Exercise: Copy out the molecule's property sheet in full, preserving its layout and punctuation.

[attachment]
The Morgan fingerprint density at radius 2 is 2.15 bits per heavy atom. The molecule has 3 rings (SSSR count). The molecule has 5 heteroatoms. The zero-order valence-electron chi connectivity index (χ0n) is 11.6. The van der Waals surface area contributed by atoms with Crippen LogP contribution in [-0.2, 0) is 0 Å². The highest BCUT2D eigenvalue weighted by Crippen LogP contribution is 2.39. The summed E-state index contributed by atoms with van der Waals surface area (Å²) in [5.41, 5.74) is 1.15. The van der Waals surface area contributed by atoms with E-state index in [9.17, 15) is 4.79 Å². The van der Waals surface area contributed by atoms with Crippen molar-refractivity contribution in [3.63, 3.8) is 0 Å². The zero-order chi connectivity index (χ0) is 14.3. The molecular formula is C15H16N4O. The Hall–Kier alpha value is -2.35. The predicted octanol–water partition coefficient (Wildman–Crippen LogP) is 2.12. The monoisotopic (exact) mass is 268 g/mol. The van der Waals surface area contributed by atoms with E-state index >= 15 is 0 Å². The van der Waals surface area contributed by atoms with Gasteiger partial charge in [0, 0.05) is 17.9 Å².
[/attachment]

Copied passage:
The Morgan fingerprint density at radius 2 is 2.15 bits per heavy atom. The molecule has 3 rings (SSSR count). The molecule has 5 heteroatoms. The zero-order valence-electron chi connectivity index (χ0n) is 11.6. The van der Waals surface area contributed by atoms with Crippen LogP contribution in [-0.2, 0) is 0 Å². The highest BCUT2D eigenvalue weighted by Crippen LogP contribution is 2.39. The summed E-state index contributed by atoms with van der Waals surface area (Å²) in [5.41, 5.74) is 1.15. The van der Waals surface area contributed by atoms with E-state index in [9.17, 15) is 4.79 Å². The van der Waals surface area contributed by atoms with Crippen molar-refractivity contribution in [3.63, 3.8) is 0 Å². The zero-order chi connectivity index (χ0) is 14.3. The molecular formula is C15H16N4O. The Hall–Kier alpha value is -2.35. The predicted octanol–water partition coefficient (Wildman–Crippen LogP) is 2.12. The monoisotopic (exact) mass is 268 g/mol. The van der Waals surface area contributed by atoms with E-state index >= 15 is 0 Å². The van der Waals surface area contributed by atoms with Gasteiger partial charge in [0, 0.05) is 17.9 Å².